By Elizabeth Howcroft and Eva Mathews
(Reuters) -Metro Bank on Friday said its chief financial officer James Hopkinson would leave the British lender during the first quarter of 2024, less than two years after his appointment.
A Metro Bank spokesperson said Hopkinson was leaving for personal reasons. Reuters was not immediately able to contact Hopkinson, who joined as CFO in 2022 when Metro Bank was working on a turnaround plan in the wake of a 2019 accounting scandal.
Metro Bank said in a statement that Cristina Alba Ochoa will act as interim CFO from Jan. 15, adding that it has started looking for a permanent successor to Hopkinson.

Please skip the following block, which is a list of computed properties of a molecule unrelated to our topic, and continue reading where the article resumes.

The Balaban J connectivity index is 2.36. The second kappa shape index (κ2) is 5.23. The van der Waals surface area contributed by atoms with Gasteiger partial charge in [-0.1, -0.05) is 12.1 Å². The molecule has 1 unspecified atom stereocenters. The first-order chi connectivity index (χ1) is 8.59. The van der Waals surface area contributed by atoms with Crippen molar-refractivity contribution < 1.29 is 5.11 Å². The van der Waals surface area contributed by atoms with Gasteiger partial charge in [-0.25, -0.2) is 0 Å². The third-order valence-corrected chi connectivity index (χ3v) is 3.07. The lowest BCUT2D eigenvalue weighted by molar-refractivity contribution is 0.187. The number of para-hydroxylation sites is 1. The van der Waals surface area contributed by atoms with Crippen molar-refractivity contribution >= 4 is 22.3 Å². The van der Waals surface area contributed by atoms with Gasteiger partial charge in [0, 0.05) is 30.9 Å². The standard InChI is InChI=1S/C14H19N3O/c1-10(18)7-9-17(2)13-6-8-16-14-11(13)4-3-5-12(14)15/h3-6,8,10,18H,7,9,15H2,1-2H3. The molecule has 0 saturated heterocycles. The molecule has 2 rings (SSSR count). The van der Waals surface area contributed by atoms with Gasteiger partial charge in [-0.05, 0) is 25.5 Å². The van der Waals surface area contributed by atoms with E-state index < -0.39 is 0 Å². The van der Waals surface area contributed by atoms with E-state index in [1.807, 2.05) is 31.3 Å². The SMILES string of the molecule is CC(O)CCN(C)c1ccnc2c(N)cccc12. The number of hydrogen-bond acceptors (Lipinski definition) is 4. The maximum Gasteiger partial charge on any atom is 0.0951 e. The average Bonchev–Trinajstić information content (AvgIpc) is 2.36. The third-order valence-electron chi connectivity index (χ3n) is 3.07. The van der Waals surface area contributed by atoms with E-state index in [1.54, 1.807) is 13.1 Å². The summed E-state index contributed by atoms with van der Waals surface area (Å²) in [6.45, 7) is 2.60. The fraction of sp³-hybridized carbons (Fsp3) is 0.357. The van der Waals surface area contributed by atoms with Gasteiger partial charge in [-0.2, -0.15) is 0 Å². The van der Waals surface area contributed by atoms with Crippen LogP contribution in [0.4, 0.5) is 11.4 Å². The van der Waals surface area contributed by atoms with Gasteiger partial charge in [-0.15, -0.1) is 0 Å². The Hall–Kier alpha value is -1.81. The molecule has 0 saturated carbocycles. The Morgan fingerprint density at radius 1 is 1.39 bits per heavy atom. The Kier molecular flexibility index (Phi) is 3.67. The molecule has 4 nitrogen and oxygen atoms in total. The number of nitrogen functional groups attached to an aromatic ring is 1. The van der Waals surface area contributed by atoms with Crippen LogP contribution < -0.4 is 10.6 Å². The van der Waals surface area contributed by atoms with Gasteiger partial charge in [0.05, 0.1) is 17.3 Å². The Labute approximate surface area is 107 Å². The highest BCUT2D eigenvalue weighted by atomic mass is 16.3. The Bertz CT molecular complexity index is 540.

Shares in Metro Bank opened 1.5% lower, but by 0910 GMT were down just 0.3% on the day. The stock dropped by 69% last year, marking its worst annual performance since 2019.
Alba Ochoa’s LinkedIn profile describes her as a non-executive director and advisor in business transformation.
Metro Bank aimed to challenge the dominance of Britain’s big lenders when it was launched in 2010, but has suffered a string of setbacks, such as accounting errors, leadership exits and delayed regulatory approval for key capital relief on mortgages.
In October, it announced a 925 million pound ($1.18 billion)refinancing and recapitalisation plan, backed by Colombian billionaire Jaime Gilinski, after urgent negotiations to bolster its balance sheet.
It also planned to sell a 3 billion pound mortgage portfolio, but called this off last month, citing market conditions. In November, it announced cost-cutting plans in November, including laying off up to 20% of staff. ($1 = 0.7838 pounds)
(Reporting by Eva Mathews in Bengaluru and Elizabeth Howcroft in London; Editing by Rashmi Aich, Jason Neely and Alexander Smith)